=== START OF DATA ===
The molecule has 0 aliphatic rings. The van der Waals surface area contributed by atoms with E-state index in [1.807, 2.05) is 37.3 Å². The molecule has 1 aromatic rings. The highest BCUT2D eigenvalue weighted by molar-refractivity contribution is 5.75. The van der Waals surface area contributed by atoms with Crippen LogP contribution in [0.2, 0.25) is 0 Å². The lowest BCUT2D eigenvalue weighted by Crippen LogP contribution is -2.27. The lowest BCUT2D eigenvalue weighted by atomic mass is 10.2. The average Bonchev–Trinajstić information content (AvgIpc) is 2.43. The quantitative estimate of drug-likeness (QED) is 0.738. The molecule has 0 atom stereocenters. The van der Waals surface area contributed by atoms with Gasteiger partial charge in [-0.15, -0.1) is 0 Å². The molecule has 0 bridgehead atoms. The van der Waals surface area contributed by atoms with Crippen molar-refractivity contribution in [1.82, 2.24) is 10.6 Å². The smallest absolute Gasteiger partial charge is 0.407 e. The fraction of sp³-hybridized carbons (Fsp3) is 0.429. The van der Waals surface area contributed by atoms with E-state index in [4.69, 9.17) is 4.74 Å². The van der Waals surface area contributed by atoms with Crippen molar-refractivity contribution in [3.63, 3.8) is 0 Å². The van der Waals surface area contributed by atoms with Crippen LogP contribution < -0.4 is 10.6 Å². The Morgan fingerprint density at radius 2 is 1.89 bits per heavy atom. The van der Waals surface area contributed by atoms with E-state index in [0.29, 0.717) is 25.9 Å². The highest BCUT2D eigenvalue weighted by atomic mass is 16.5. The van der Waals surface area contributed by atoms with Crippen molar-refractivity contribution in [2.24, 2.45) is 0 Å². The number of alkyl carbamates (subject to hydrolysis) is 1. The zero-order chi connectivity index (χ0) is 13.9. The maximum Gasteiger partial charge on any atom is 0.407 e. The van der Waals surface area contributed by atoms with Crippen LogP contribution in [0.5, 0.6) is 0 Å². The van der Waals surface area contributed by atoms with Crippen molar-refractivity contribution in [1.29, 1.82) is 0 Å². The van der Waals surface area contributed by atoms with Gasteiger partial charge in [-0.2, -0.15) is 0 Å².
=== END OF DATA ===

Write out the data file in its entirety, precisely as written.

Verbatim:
The molecule has 0 aliphatic rings. The van der Waals surface area contributed by atoms with E-state index in [1.807, 2.05) is 37.3 Å². The molecule has 1 aromatic rings. The highest BCUT2D eigenvalue weighted by molar-refractivity contribution is 5.75. The van der Waals surface area contributed by atoms with Crippen LogP contribution in [0.2, 0.25) is 0 Å². The lowest BCUT2D eigenvalue weighted by Crippen LogP contribution is -2.27. The lowest BCUT2D eigenvalue weighted by atomic mass is 10.2. The average Bonchev–Trinajstić information content (AvgIpc) is 2.43. The quantitative estimate of drug-likeness (QED) is 0.738. The molecule has 0 atom stereocenters. The van der Waals surface area contributed by atoms with Gasteiger partial charge in [-0.15, -0.1) is 0 Å². The molecule has 0 bridgehead atoms. The van der Waals surface area contributed by atoms with Crippen molar-refractivity contribution in [1.82, 2.24) is 10.6 Å². The smallest absolute Gasteiger partial charge is 0.407 e. The fraction of sp³-hybridized carbons (Fsp3) is 0.429. The van der Waals surface area contributed by atoms with E-state index in [4.69, 9.17) is 4.74 Å². The van der Waals surface area contributed by atoms with Crippen molar-refractivity contribution in [3.63, 3.8) is 0 Å². The van der Waals surface area contributed by atoms with Crippen LogP contribution < -0.4 is 10.6 Å². The Morgan fingerprint density at radius 2 is 1.89 bits per heavy atom. The van der Waals surface area contributed by atoms with E-state index in [0.29, 0.717) is 25.9 Å². The highest BCUT2D eigenvalue weighted by atomic mass is 16.5. The van der Waals surface area contributed by atoms with Crippen molar-refractivity contribution in [2.24, 2.45) is 0 Å². The number of alkyl carbamates (subject to hydrolysis) is 1. The zero-order chi connectivity index (χ0) is 13.9. The maximum Gasteiger partial charge on any atom is 0.407 e. The van der Waals surface area contributed by atoms with Crippen LogP contribution in [0.5, 0.6) is 0 Å². The van der Waals surface area contributed by atoms with Crippen molar-refractivity contribution in [1.29, 1.82) is 0 Å². The van der Waals surface area contributed by atoms with Gasteiger partial charge in [-0.2, -0.15) is 0 Å².